Legend. NSX. Integra. It's hard to come up with another trio of cars that offered more appeal to a near-new nameplate. Acura was on a roll back in 1990 thanks to Soichiro Honda's stewardship and J.D. Power's assessments of their initial quality. But then...

...the powers that be developed an incurable case of Lexus envy.

When people bought a Lexus back then, they didn't say they owned an ES250, an ES300 or an LS400. They simply said, "I drive a Lexus."

While the allure of saying, "I drive a Legend", or "I drive an Integra" is not lost by enthusiasts like us. The upwardly mobile professionals of the Clinton Era often liked to say the brand before the name.

"I drive a BMW."

"I drive a Mercedes."

"I drive an Infiniti."

They all flow better when they roll of your tongue than, "I drive an ACK-kew-ra."


Acura gradually destroyed the social equity of their popular all-star lineup.. First by renaming the Legend the RL and then by neglecting it for nearly 20 years. The NSX died the demographic dance of death as did most sports and luxury coupes of the 1990's. Only a chosen few, like the NSX, spilled over into the Y2K era with a last gasp of minor face-lifts and ever-so-slight performance upgrades.

Finally, the Integra morphed into the RSX which was an enticingly wonderful creation. But the aging populations of the United States, and Japan, ensured that Acura's last sports coupe survivor would be the final swan song of Acura's former glory. https://www.youtube.com/watch?v=X-GdMV…


This is the Acura story that every enthusiast hears in varying forms at one point or another. Legend, Integra, NSX were great. Acura's current line-up "Zzzzzzz!!!!"

But that's not the truth — at all.


If you squint really hard at this graph, or click here, you'll find two surprises. The first is that when it comes to vehicles traded-in with over 180,000 miles — Honda is ranked 1st out of 38.

And Acura is barely ahead of Lexus and Toyota at #2.

This triumph over Lexus and Toyota can't be explained by Acura's mechanical reliability. While Acura has some impressive performers, not a single Lexus model has a greater chance than 1 in 19 of having an engine or transmission issue. Matt Farah's Million Mile Lexus may be an aberration. But it's based on superb engineering from chrome grille to tailgate.


Does Acura even remotely compete with this consistent level of quality? No! Nein! Nyet!


Acura was exposed to an even greater proportion of downright lousy transmissions than Honda from 1998 thru 2003. While only V6 Accords with automatics and Honda Odysseys received these slipping, leaking, gear chomping shifters of death, the majority of Acura's line-up was not so lucky.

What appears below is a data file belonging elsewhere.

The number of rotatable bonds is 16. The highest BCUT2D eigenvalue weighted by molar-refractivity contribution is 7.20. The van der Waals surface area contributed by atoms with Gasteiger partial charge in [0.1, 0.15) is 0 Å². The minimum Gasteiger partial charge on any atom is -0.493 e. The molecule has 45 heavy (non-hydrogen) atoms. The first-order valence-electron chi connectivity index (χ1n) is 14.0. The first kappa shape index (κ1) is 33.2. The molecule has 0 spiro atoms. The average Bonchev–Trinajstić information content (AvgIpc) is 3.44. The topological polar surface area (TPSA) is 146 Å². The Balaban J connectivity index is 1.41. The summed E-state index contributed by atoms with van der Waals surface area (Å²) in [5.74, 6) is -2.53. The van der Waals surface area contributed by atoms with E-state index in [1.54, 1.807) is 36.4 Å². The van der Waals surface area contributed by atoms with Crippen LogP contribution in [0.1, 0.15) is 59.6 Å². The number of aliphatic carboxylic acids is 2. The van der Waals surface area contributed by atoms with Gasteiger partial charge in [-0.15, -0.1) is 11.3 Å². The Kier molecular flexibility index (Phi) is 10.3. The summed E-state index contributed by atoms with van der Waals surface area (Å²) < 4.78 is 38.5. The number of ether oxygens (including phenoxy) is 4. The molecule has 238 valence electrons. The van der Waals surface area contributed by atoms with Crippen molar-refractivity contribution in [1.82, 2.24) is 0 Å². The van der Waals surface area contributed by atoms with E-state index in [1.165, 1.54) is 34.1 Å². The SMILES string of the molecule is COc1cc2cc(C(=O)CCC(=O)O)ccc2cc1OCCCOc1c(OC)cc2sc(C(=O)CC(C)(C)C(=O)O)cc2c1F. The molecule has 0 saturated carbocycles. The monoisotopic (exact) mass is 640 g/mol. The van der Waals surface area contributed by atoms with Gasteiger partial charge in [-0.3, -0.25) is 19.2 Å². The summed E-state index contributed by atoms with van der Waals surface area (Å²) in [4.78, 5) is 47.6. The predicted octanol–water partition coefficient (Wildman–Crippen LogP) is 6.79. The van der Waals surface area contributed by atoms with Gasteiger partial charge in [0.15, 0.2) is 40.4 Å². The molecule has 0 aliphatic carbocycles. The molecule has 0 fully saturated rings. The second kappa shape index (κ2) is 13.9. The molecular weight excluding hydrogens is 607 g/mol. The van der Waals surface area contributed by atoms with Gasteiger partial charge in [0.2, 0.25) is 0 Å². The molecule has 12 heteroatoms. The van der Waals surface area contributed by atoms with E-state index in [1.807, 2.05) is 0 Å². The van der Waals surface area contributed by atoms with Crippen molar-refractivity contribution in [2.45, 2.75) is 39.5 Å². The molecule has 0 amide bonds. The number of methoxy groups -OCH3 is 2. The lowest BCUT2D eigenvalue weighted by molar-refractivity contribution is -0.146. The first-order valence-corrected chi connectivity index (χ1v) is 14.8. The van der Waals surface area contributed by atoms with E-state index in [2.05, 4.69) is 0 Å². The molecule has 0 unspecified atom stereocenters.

Eric The Car Guy pretty much nails what professional car buyers think whenever they see a Y2K era Acura TL, CL, and MDX go through the auction block.

One final note on Honda/Acura transmissions concerns the V6 transmissions from '99 to '03. I'll be honest; these transmissions had a very high failure rate. It doesn't matter how you maintain them, it seems they are doomed to fail. If you're considering one of these vehicles, have it checked out to see if the transmission had been replaced in the past, and even then be skeptical. I was putting in two and sometimes three of these transmissions a day for a while. That should tell you something about their reliability.


We are finding the exact same issues with transmissions from this time period. In fact, Acura models equipped with automatics and six-cylinders tend to be far worse than the industry average from 1995 all the way thru 2003, and slightly worse than average for 2004 and 2005

Nick Lariviere has highlighted the severity of this issue on each clickable graph to the left.


The black baseline for each year is the industry average for transmission issues. The industry average in 1999, for example was just over 10%. For Acura, this defect rate is nearly 30%. Keep in mind this is after a transmission recall was already issued.

Audi, the brand we highlighted yesterday, has nowhere near the level of transmission defects than Acura during the same time period. Although the time period from 1995 thru 1997 is far worse than average.


And BMW, a brand that tends to get some flak for expensive and complex repair issues, has transmissions that typically far outperform Acura. If you click here, you'll find that nearly every BMW model except the 745i has a reasonable to low defect rate.

So why are nearly one in four Acuras in this study kept for the long haul if so many have pretty nasty transmission issues and, arguably, not as much prestige as most other luxury brands?


Age resistant interiors

Fewer decontenting issues than the competition.


And designs that have remained contemporary without being too dated for a mainstream audience.

There is one regrettable exception to that Acura rule, but it represents less than 10% of Acura's overall sales in North America.


The Acura RL, the Avalon of the Acura line. It may be more boring and conservative than a 1600 page paper from the Heritage Foundation, but it still has a nice interior that ages well.

Just nice enough for the non-enthusiasts among us who don't follow the new car market to keep driving them. Which helps Acura secure an overall ranking of....


7th. Feel free to click the graph, and you will find that Infiniti, GMC, Chevrolet, Honda, Toyota, and Lexus are all ranked higher overall. GM's full-sized trucks and SUVs help GMC and Chevy move into the upper echelon while Acura, thanks to one lousy transmission that never quite got sorted out, pulls Acura down to a less than Legendary ranking.